“And, led by the National Crime Agency, we will continue to bring all the capabilities of UK law enforcement to bear against serious criminals and corrupt elites. There is no place for these people – or their money – in our country.”

On new anti-spying powers, May said the government would urgently develop proposals for new legislative powers to “harden our defences against all forms of hostile state activity”.

She said: “This will include the addition of a targeted power to detain those suspected of hostile state activity at the UK border. This power is currently only permitted in relation to those suspected of terrorism.”

Yakovenko, was called to the Foreign Office shortly before the statement to hear the measures. Afterwards he told Sky News: “I said everything what is done today by the British government is absolutely unacceptable and we consider this provocation.”

May told MPs it was important to distinguish between the actions of the Russian state and the many Russians who “have made this country their home, abide by our laws and make a contribution which we continue to welcome”.

She said: “We have no disagreement with the people of Russia. Many of us looked at a post-Soviet Russia with hope. We wanted a better relationship and it is tragic President Putin has chosen to act in this way.”

Jeremy Corbyn responded by calling the Salisbury incident “an appalling act of violence”. He said: “Nerve agents are abominable if used in any war. It is utterly reckless to use them in a civilian environment.”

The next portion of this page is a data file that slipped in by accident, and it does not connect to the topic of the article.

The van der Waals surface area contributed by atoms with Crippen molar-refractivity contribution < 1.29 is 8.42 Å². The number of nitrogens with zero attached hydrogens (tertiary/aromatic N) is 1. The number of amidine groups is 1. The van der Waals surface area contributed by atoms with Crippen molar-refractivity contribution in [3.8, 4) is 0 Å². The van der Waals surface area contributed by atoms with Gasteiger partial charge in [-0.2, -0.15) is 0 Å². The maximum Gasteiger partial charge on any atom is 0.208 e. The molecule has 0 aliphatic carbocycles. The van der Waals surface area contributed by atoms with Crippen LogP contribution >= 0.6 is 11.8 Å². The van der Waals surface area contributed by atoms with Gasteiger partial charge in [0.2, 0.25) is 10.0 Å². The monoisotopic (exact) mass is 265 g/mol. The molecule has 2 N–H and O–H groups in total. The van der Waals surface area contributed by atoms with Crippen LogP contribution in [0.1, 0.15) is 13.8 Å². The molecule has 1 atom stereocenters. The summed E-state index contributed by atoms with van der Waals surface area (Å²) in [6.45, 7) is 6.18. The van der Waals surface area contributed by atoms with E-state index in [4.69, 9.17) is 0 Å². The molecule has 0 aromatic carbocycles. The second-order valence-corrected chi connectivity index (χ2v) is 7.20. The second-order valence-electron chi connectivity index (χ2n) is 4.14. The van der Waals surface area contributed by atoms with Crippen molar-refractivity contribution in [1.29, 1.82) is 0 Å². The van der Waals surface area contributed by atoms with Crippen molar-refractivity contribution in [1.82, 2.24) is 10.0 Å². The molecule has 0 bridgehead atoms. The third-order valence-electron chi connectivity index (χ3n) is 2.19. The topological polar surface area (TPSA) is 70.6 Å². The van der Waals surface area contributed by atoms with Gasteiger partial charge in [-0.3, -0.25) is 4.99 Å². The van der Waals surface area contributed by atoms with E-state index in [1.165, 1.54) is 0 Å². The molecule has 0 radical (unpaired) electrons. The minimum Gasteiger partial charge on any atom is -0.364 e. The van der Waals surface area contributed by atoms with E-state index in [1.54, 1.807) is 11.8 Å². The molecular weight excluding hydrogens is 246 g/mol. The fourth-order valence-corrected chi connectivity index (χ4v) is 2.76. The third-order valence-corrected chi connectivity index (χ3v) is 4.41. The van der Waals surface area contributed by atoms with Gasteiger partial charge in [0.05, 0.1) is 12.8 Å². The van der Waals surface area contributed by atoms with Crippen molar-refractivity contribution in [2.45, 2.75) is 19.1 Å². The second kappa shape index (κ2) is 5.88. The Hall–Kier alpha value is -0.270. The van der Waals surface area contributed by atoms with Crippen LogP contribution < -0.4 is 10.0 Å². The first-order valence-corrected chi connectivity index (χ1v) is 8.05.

The Labour leader raised the possibility that the nerve agent could have been used by someone else other than Russia, bringing shouts from Conservative MPs.

“The prime minister said on Monday, either this was a direct act by the Russian state or the Russian government lost control of their potentially catastrophically damaging nerve agent and allowed it to get in the hands of others,” he said.

Saying any response must be based on clear evidence, Corbyn asked about the role of the OPCW, based in The Hague.

He said: “If the government believes that it is still a possibility that Russia negligently lost control of a military-grade nerve agent, what action is being taken through the OPCW with our allies?”

Corbyn then asked what response had been made for Russia’s request for a sample of the nerve agent for it to test.

In response to Corbyn, May said the Russians had already been given the chance to explain where the nerve agent had come from and that the government had sought consensus.

“It was clear from remarks that were made by backbenchers across the whole of the house on Monday that there is a consensus across the backbenches of this house. I am only sorry that the consensus does not go as far as the right honourable gentleman, who could have taken the opportunity as the UK government has done to condemn the culpability of the Russian state.”

Several backbench Labour MPs backed May’s stance. Yvette Cooper, the chair of the home affairs select committee, was met with loud cheers when she said the UK government’s conclusion about Russian state involvement “should be met with unequivocal condemnation”. May thanked Cooper, in a pointed comment towards Corbyn, saying: “I know it is representative of many of her friends on the backbenches opposite.”